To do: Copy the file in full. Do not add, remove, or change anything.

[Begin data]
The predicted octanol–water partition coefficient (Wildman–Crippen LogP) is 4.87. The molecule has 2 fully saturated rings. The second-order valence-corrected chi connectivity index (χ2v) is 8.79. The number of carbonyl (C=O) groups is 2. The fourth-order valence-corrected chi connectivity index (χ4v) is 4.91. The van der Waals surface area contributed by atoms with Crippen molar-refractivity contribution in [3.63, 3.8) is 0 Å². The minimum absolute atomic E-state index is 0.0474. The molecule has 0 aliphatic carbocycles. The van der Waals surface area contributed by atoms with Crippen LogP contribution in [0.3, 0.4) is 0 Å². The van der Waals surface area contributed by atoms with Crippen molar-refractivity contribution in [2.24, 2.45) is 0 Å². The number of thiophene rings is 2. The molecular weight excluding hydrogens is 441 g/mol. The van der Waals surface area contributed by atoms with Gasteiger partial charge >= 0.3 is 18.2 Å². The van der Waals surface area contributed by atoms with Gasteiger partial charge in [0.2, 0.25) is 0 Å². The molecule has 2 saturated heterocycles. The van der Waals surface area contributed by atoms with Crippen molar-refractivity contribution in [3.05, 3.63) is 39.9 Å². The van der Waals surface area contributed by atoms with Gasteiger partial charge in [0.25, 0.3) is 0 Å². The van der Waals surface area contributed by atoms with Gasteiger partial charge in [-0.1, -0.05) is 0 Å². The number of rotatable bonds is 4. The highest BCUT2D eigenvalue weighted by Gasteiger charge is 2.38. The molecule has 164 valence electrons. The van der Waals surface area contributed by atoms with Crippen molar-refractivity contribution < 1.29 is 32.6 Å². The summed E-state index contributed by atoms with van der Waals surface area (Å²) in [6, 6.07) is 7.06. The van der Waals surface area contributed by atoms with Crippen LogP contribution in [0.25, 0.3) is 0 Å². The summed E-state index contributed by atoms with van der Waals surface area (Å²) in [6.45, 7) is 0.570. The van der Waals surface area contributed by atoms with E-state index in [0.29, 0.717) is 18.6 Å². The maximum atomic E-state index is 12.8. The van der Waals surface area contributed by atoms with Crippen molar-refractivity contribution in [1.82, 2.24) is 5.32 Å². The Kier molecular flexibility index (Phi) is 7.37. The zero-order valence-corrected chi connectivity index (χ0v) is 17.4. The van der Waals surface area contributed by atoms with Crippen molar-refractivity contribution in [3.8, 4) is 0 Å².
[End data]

The predicted octanol–water partition coefficient (Wildman–Crippen LogP) is 4.87. The molecule has 2 fully saturated rings. The second-order valence-corrected chi connectivity index (χ2v) is 8.79. The number of carbonyl (C=O) groups is 2. The fourth-order valence-corrected chi connectivity index (χ4v) is 4.91. The van der Waals surface area contributed by atoms with Crippen molar-refractivity contribution in [3.63, 3.8) is 0 Å². The minimum absolute atomic E-state index is 0.0474. The molecule has 0 aliphatic carbocycles. The van der Waals surface area contributed by atoms with Crippen LogP contribution in [0.3, 0.4) is 0 Å². The van der Waals surface area contributed by atoms with Crippen molar-refractivity contribution in [2.24, 2.45) is 0 Å². The number of thiophene rings is 2. The molecular weight excluding hydrogens is 441 g/mol. The van der Waals surface area contributed by atoms with Gasteiger partial charge >= 0.3 is 18.2 Å². The van der Waals surface area contributed by atoms with Gasteiger partial charge in [0.2, 0.25) is 0 Å². The molecule has 2 saturated heterocycles. The van der Waals surface area contributed by atoms with Crippen molar-refractivity contribution in [3.05, 3.63) is 39.9 Å². The van der Waals surface area contributed by atoms with Gasteiger partial charge in [0.25, 0.3) is 0 Å². The van der Waals surface area contributed by atoms with Gasteiger partial charge in [-0.1, -0.05) is 0 Å². The number of rotatable bonds is 4. The highest BCUT2D eigenvalue weighted by Gasteiger charge is 2.38. The molecule has 164 valence electrons. The van der Waals surface area contributed by atoms with Crippen molar-refractivity contribution < 1.29 is 32.6 Å². The summed E-state index contributed by atoms with van der Waals surface area (Å²) in [6, 6.07) is 7.06. The van der Waals surface area contributed by atoms with Crippen LogP contribution in [0.25, 0.3) is 0 Å². The summed E-state index contributed by atoms with van der Waals surface area (Å²) in [6.45, 7) is 0.570. The van der Waals surface area contributed by atoms with E-state index in [0.29, 0.717) is 18.6 Å². The maximum atomic E-state index is 12.8. The van der Waals surface area contributed by atoms with Crippen molar-refractivity contribution in [1.82, 2.24) is 5.32 Å². The Kier molecular flexibility index (Phi) is 7.37. The zero-order valence-corrected chi connectivity index (χ0v) is 17.4. The van der Waals surface area contributed by atoms with Crippen molar-refractivity contribution in [3.8, 4) is 0 Å².